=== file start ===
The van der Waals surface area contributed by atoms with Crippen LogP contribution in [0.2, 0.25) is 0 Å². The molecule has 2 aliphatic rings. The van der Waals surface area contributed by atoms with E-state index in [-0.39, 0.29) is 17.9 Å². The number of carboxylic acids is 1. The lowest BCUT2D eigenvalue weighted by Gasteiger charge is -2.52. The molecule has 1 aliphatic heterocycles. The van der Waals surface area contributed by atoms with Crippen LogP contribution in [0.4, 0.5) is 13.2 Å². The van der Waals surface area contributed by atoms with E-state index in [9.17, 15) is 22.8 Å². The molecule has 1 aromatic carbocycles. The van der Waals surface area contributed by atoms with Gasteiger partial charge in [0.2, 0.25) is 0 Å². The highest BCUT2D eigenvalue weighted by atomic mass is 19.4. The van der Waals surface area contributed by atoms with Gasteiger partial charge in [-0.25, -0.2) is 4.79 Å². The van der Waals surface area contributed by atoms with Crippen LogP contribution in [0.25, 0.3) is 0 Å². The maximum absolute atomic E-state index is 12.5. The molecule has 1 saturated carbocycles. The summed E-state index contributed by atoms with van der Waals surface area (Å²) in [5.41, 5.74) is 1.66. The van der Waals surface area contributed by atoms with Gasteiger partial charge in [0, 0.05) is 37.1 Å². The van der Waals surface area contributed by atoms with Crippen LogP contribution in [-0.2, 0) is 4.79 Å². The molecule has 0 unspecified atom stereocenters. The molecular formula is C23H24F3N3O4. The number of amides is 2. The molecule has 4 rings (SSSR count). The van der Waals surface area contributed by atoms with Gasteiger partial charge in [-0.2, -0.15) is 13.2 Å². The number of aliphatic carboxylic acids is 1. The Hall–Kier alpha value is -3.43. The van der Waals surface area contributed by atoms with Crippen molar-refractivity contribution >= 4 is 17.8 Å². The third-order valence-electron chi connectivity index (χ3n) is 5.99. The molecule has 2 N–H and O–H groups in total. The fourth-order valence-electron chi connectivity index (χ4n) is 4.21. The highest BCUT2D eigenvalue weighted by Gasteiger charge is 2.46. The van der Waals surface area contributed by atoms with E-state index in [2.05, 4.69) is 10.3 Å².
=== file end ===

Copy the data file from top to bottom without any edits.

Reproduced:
The van der Waals surface area contributed by atoms with Crippen LogP contribution in [0.2, 0.25) is 0 Å². The molecule has 2 aliphatic rings. The van der Waals surface area contributed by atoms with E-state index in [-0.39, 0.29) is 17.9 Å². The number of carboxylic acids is 1. The lowest BCUT2D eigenvalue weighted by Gasteiger charge is -2.52. The molecule has 1 aliphatic heterocycles. The van der Waals surface area contributed by atoms with Crippen LogP contribution in [0.4, 0.5) is 13.2 Å². The van der Waals surface area contributed by atoms with E-state index in [9.17, 15) is 22.8 Å². The molecule has 1 aromatic carbocycles. The van der Waals surface area contributed by atoms with Gasteiger partial charge in [0.2, 0.25) is 0 Å². The highest BCUT2D eigenvalue weighted by atomic mass is 19.4. The van der Waals surface area contributed by atoms with Gasteiger partial charge in [-0.25, -0.2) is 4.79 Å². The van der Waals surface area contributed by atoms with Crippen LogP contribution in [0.25, 0.3) is 0 Å². The maximum absolute atomic E-state index is 12.5. The molecule has 1 saturated carbocycles. The summed E-state index contributed by atoms with van der Waals surface area (Å²) in [5.41, 5.74) is 1.66. The van der Waals surface area contributed by atoms with Gasteiger partial charge in [0, 0.05) is 37.1 Å². The van der Waals surface area contributed by atoms with Crippen LogP contribution in [-0.2, 0) is 4.79 Å². The molecule has 0 unspecified atom stereocenters. The molecular formula is C23H24F3N3O4. The number of amides is 2. The molecule has 4 rings (SSSR count). The van der Waals surface area contributed by atoms with Gasteiger partial charge in [-0.2, -0.15) is 13.2 Å². The number of aliphatic carboxylic acids is 1. The Hall–Kier alpha value is -3.43. The van der Waals surface area contributed by atoms with Crippen molar-refractivity contribution >= 4 is 17.8 Å². The third-order valence-electron chi connectivity index (χ3n) is 5.99. The molecule has 2 N–H and O–H groups in total. The fourth-order valence-electron chi connectivity index (χ4n) is 4.21. The highest BCUT2D eigenvalue weighted by Gasteiger charge is 2.46. The van der Waals surface area contributed by atoms with E-state index in [2.05, 4.69) is 10.3 Å².